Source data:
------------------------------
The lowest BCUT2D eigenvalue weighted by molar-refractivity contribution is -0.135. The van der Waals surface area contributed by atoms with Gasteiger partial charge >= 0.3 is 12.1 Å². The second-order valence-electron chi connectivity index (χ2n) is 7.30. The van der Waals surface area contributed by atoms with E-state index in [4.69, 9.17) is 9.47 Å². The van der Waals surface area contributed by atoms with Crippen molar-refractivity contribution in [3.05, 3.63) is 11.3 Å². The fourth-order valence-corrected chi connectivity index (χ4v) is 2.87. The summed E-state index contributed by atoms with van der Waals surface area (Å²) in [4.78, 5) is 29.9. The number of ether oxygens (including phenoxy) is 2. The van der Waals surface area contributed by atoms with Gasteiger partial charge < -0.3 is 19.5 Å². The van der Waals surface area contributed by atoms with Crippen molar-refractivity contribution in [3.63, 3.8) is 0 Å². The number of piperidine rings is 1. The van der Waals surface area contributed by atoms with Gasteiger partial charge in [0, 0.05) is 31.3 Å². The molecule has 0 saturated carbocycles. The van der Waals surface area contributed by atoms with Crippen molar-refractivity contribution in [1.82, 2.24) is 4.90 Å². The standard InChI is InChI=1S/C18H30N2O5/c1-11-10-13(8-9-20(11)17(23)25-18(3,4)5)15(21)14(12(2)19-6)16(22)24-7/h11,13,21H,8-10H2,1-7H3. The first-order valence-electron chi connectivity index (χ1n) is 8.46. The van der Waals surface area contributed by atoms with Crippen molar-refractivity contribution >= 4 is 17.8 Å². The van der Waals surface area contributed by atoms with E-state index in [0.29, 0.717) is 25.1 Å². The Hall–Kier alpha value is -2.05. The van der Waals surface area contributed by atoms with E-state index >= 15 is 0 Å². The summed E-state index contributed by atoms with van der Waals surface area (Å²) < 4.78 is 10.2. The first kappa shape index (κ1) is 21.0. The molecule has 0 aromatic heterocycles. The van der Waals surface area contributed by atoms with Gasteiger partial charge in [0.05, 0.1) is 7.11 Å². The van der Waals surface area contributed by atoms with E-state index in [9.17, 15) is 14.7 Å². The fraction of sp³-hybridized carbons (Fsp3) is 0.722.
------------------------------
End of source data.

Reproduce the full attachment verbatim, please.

The lowest BCUT2D eigenvalue weighted by molar-refractivity contribution is -0.135. The van der Waals surface area contributed by atoms with Gasteiger partial charge >= 0.3 is 12.1 Å². The second-order valence-electron chi connectivity index (χ2n) is 7.30. The van der Waals surface area contributed by atoms with E-state index in [4.69, 9.17) is 9.47 Å². The van der Waals surface area contributed by atoms with Crippen molar-refractivity contribution in [3.05, 3.63) is 11.3 Å². The fourth-order valence-corrected chi connectivity index (χ4v) is 2.87. The summed E-state index contributed by atoms with van der Waals surface area (Å²) in [4.78, 5) is 29.9. The number of ether oxygens (including phenoxy) is 2. The van der Waals surface area contributed by atoms with Gasteiger partial charge < -0.3 is 19.5 Å². The van der Waals surface area contributed by atoms with Crippen molar-refractivity contribution in [3.63, 3.8) is 0 Å². The number of piperidine rings is 1. The van der Waals surface area contributed by atoms with Gasteiger partial charge in [0, 0.05) is 31.3 Å². The molecule has 0 saturated carbocycles. The van der Waals surface area contributed by atoms with Crippen molar-refractivity contribution in [1.82, 2.24) is 4.90 Å². The standard InChI is InChI=1S/C18H30N2O5/c1-11-10-13(8-9-20(11)17(23)25-18(3,4)5)15(21)14(12(2)19-6)16(22)24-7/h11,13,21H,8-10H2,1-7H3. The first-order valence-electron chi connectivity index (χ1n) is 8.46. The van der Waals surface area contributed by atoms with Crippen molar-refractivity contribution >= 4 is 17.8 Å². The van der Waals surface area contributed by atoms with E-state index in [0.29, 0.717) is 25.1 Å². The Hall–Kier alpha value is -2.05. The van der Waals surface area contributed by atoms with E-state index >= 15 is 0 Å². The summed E-state index contributed by atoms with van der Waals surface area (Å²) < 4.78 is 10.2. The first kappa shape index (κ1) is 21.0. The molecule has 0 aromatic heterocycles. The van der Waals surface area contributed by atoms with Gasteiger partial charge in [0.05, 0.1) is 7.11 Å². The van der Waals surface area contributed by atoms with E-state index in [9.17, 15) is 14.7 Å². The fraction of sp³-hybridized carbons (Fsp3) is 0.722.